Some of the participants were described in Rogeberg's main report in meticulous detail, including their heights, weights, and occasionally, their hairstyles, birthdates, addresses and telephone numbers. Two individuals, their names deleted as the result of court-imposed guidelines, were described as "part of the Weathermen support apparatus."

The reports were provided to FBI agent James Vermeersch, who had been stationed in New York with a special FBI squad assembled in 1970 to track down Weather Underground fugitives. Vermeersch testified here last month at the trial of two former high-ranking FBI officials that he took part in 15 to 20 surreptitious entries -- or "blackbag jobs" -- in a search for clues.

Vermeersch said that his squad concentrated on people it believed were connected to the fugitives in some way or other but who were, "in fact, living as normal citizens above ground."

In a statement issued yesterday afternoon, ITT asserted that it "has never maintained a program of political spying and infiltration." The company added, however, that "from early 1972 to the present" its facilities and personnel have been the subject of "more than 90 terrorist threats, bombings and attacks, "including a 1973 explosion at ITT world headquarters in New York and a 1974 storming of its annual stockholders' meeting in Seattle.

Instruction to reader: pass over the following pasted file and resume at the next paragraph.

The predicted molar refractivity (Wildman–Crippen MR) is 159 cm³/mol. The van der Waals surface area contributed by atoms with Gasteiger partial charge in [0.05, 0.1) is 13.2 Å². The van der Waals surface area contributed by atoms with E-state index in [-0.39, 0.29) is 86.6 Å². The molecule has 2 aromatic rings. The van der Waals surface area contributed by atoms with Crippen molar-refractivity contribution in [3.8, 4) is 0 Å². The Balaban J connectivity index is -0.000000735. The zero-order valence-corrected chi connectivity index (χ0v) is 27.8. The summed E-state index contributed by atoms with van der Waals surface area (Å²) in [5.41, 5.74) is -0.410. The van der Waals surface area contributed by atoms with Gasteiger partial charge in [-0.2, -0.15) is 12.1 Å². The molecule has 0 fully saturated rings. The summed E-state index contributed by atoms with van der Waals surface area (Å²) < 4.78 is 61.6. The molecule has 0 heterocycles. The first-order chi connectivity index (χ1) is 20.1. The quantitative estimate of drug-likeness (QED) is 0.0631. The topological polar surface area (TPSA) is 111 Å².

"The company cooperated with law enforcement agencies investigating such crimes in an attempt to protect its personnel and property from further terrorist activities," the statement said. "ITT also followed, through available sources of information, the activities of groups seeking to organize a boycott as a protest against the corporation."

Asked whether "available sources of information" included the assignment of infiltrators, ITT spokesman Steve Erenburg said that "no officer or director of ITT authorized any infiltration of a domestic organization." He said the information that turned up in Chicago was "obtained by an ITT employee . . . from a source known only to him." Erenburg also asserted that the Rogeberg reports and photographs could not be found in the company's files.

In Chicago, attorney Gutman protested that detecting crimes "is the responsibility of the appropriate law enforcement agencies, not ITT." He charged that ITT's surveillance could have had only one purpose: the disruption of law-abiding political action groups.

John H. Coatsworth of the Chicago Committee to Save Lives in Chile, one of the groups involved in the 1975 conference, added that more than "mere observation" may have taken place. He said participants at the conference also "complained of missing notes and notebooks," and at one point "the local police were summoned to the scene on the basis of anonymous and unfounded rumors."

"None of the organizations victimized by ITT spying has ever discussed, planned or engaged in any activities that could even remotely cause ITT to fear for the security of its property or the safety of its employees," Coatsworth said. He maintained that ITT was trying to disrupt efforts "to aid the victims of a bloody dictatorship" that the company "helped to install" in the first place.